A new bill known as S.B. 259 aims to legalize medicinal cannabis in Utah and is currently moving through the state legislature. In order to be voted on, the bill first had to make it out of the Senate Judiciary, Law Enforcement, and Criminal Justice Standing Committee. After hearing testimony from supporters and opponents, the committee voted 3-2 to pass the bill. It now moves onto the full Senate for a vote, which is expected to take place Monday, March 2, 2015.
Dr. Michael Wilson testified before the committee about his professional and personal desires to see medicinal cannabis legalized. Before his turn, a woman named Tenille Farr discussed her experience treating her Stage II Hodgkin’s lymphoma with cannabis extracts instead of chemotherapy. She was pregnant at the time of diagnosis and could not use traditional treatments. After going to another state for treatment, her cancer stopped growing and became benign. Upon returning to Utah, the cancer started to grow again, and Farr now desires to reinitiate treatment.
“We are excited, optimistic, about this legalization of medical cannabis in Utah.” – Dr. Wilson
After speaking, Farr was questioned about the scientific support of cannabis for cancer by the committee. She stated there were studies from Israel as well as case studies showing cannabinoids directly treat cancer, and she has met people who are cancer free because of cannabis. As soon as her speech concluded, Dr. Wilson began with his story.
Dr. Wilson outlined the need for a safe medicine like cannabis, which lacks the highly toxic side effects of many prescription drugs. He also lent great support to Farr by mentioning the existence of studies and anecdotal evidence supporting the use of cannabis to treat cancer. Surprisingly, Dr. Wilson then announced his daughter Raquel had glioblastoma multiforme, a Stage IV brain tumor, and wanted to treat her with cannabis. Indeed, numerous studies have shown cannabinoids may fight various gliomas.
“We are excited, optimistic, about this legalization of medical cannabis in Utah, for my daughter to be able to regain some of her function and perhaps eliminate this tumor from her body,” said Dr. Wilson in his committee testimony.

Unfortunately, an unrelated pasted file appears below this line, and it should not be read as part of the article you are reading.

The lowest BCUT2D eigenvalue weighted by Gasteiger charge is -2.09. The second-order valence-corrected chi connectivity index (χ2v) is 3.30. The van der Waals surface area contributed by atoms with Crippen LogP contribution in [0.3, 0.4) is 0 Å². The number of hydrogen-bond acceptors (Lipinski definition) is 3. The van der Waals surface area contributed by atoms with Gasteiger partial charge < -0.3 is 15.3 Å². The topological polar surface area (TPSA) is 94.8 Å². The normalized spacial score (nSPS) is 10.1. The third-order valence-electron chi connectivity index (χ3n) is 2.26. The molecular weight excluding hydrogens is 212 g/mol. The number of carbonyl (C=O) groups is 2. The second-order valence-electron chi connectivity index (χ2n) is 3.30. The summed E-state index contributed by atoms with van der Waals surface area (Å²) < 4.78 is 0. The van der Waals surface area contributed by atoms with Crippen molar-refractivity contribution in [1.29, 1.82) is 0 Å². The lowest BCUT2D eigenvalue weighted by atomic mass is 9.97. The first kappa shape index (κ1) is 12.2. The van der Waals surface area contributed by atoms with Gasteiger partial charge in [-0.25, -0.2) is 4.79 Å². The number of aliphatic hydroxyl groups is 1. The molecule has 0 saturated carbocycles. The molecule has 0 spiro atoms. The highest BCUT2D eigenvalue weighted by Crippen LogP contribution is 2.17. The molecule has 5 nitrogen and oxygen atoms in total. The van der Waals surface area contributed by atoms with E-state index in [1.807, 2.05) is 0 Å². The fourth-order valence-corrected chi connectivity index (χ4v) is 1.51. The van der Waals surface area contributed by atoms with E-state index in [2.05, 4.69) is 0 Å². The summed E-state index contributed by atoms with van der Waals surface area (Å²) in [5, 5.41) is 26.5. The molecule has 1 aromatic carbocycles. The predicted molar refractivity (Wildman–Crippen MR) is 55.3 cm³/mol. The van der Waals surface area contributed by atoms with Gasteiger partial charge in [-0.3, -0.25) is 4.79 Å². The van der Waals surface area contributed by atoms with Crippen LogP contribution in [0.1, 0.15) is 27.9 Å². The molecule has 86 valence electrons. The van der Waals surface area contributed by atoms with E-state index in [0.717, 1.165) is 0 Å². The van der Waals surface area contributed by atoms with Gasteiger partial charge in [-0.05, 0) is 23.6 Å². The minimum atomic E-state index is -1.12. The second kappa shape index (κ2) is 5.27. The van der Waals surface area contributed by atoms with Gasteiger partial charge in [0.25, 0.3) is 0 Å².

The impact of Dr. Wilson’s statements, which were delivered in a government setting, is truly extraordinary. It is rare that legislators get to hear about the direct anti-cancer impacts of cannabis, and they will surely look further into the issue now that they are aware of it.
The following is transcribed from the Utah State Legislature audio recording of the February 26, 2015 Senate Judiciary, Law Enforcement, and Criminal Justice Standing Committee, 39:43 to 43:17.
Good morning, I am Dr. Michael Wilson. I’m a board certified emergency physician, an M.D. As a physician, I wanted to speak to this, but there are other reasons also, but one of my more sacred duties as a physician is to alleviate suffering, and as physicians we have a wide range of options from which to choose. But many medications are highly toxic, very addictive, or severely damaging in their side effects.
I believe that medical cannabis should be legal so that physicians have that option of recommending it to patients who might benefit from it. I appreciate the limitations and the restrictions that have been placed in this bill at this point to ensure that it is done in an appropriate and medically safe way. Many of my colleagues would say in private company that they support this type of legislation, however many of them also are hesitant to admit this publically for fear of negative professional consequences. But as a physician I am willing to speak out in support of this bill, and it’s not just professional interest but there’s also some personal interest.
I have a 16-year-old daughter named Raquel, who this past summer was diagnosed with glioblastoma multiforme, a Stage IV brain tumor, highly aggressive and very difficult to treat. The standard chemotherapeutic and radiation therapy regimens provide a 5-year survival of about 10%, and about half the patients diagnosed with this die within 12 months of their diagnosis. There are some studies out there, Senator [Todd] Weiler asked an important question, there are not double-blind, placebo-controlled clinical trials, it’s been impossible to do those, but there are case studies, there are anecdotal evidences, that cannabis is effective in treating cancer, and lessening tumor load and perhaps eliminating cancer from the body.
Raquel’s had multiple complications associated with her tumor, and even after fantastic medical and surgical care at Primary Children’s Hospital, she still has a golf-ball sized tumor in her brain, facial paralysis, difficulty swallowing and walking, and we are excited, optimistic, about this legalization of medical cannabis in Utah, for my daughter to be able to regain some of her function and perhaps eliminate this tumor from her body.
We’re excited for this to be available to other families and individuals who battle chronic medical problems that are difficult to treat, and that cannabis has been shown to alleviate those symptoms. It’s not likely to be a panacea, it’s not going to fix all the medical problems out there, but it has been shown to improve chronic pain, chronic nausea, and lessen suffering in these patients. And so as a physician but more importantly as a father, I urge you to support this legislation. It’s imperative that physicians and families and individuals are able to consult together and explore their options for treatment and medical cannabis is going to be a very important part of this I believe going forward, and it’s a decision that ought to be left up to physicians and families. Thank you.